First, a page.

Holbrook's congressman, Stephen F. Lynch, member of the House Subcommittee on National Security, Emerging Threats and International Relations, introduced the "Iraq Contracting Fraud Review Act of 2005" (H.R. 4351), legislation that would ensure greater accountability and transparency in Iraq contracting.
Specifically, Lynch's bill would require the Secretary of Defense to review all Defense Department Iraq reconstruction and troop support contracts involving any contractor, subcontractor, or U.S. official that has been indicted or convicted for related contract illegalities. The bill would also require the secretary to report subsequent findings back to Congress within 180 days.
Lynch's legislation stems from the subcommittee's continuing investigation of documented waste, fraud, and abuse in Iraq reconstruction and troop support contracting and arose in response to the recent federal indictments of a former Halliburton official and subcontractor.
In March of 2005, the Department of Justice announced that Jeffrey Mazon, a former Halliburton procurement manager, and Ali Hijazi, the managing partner of LaNouvelle General Trading and Contracting Company, a Kuwaiti firm and Halliburton subcontractor, had been indicted in relation to a kickback scheme through which the company overcharged the U.S. government by approximately $3.5 million.
During resulting subcommittee hearings, Lynch repeatedly asked Defense Department representatives whether, in light of the indictments, all contracts involving Mazon, Hijazi, or LaNouvelle were being reviewed. Unfortunately, aside from very vague assurances that a contractual review is "ongoing," these officials failed to offer any specifics on the nature, scope, and any results of the work.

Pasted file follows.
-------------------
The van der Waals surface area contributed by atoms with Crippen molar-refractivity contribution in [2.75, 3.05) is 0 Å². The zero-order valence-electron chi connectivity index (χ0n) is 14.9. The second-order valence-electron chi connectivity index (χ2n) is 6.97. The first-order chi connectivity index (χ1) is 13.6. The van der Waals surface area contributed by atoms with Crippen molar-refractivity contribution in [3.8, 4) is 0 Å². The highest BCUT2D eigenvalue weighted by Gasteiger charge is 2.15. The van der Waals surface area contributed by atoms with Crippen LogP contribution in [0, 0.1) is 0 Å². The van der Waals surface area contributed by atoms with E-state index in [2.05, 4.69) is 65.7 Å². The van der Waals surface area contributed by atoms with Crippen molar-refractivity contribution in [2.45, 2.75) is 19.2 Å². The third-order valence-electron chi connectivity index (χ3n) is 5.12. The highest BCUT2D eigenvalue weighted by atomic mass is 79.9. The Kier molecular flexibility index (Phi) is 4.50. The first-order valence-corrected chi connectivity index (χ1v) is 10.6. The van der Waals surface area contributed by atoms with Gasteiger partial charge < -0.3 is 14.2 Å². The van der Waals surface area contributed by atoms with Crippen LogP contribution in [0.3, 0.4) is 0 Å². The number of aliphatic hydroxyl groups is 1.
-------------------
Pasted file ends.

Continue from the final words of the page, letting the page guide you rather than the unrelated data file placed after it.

According to Lynch, "Our goal with this legislation is to assist in tracking the flow of up to $20 billion that has already been misallocated or unaccounted for in Iraq and ensure greater governmental transparency and accountability as we continue towards the stabilization and reconstruction of Iraq. Regrettably, the extent of financial waste, fraud, and abuse amounts to a lost opportunity to provide meaningful assistance to the Iraqi people and has frustrated our overall policy in Iraq, an effort for which we've sacrificed a great deal financially and, more importantly, the lives of more than 2,000 of our men and women in uniform."
Lynch added, "This is a matter of common sense. Clearly, these indictments have raised significant questions regarding the integrity of other contracts involving these parties, yet a comprehensive contractual review does not appear to be a priority for the Defense Department. It's about time we adopt a real system of accountability."
Specifically, Lynch's bill would promote greater governmental transparency and accountability in Iraq reconstruction contracting by requiring the Secretary of Defense to:
Review all defense contracts (including a task or delivery order contract) entered into on or after March 1, 2003 by the Defense Department that:
Relate to reconstruction or troop support in Iraq; and
Involve any contractor, subcontractor, or federal officer/employee that has been indicted or convicted for fraud or any other violation of federal law with respect to another Defense Department contract relating to reconstruction or troop support in Iraq.
Notify the House Government Reform and Armed Services Committees and Senate Governmental Affairs and Armed Services Committees when the review required by the Act has begun.
Complete the review and submit a subsequent report to the appropriate Committees within 180 days of enactment.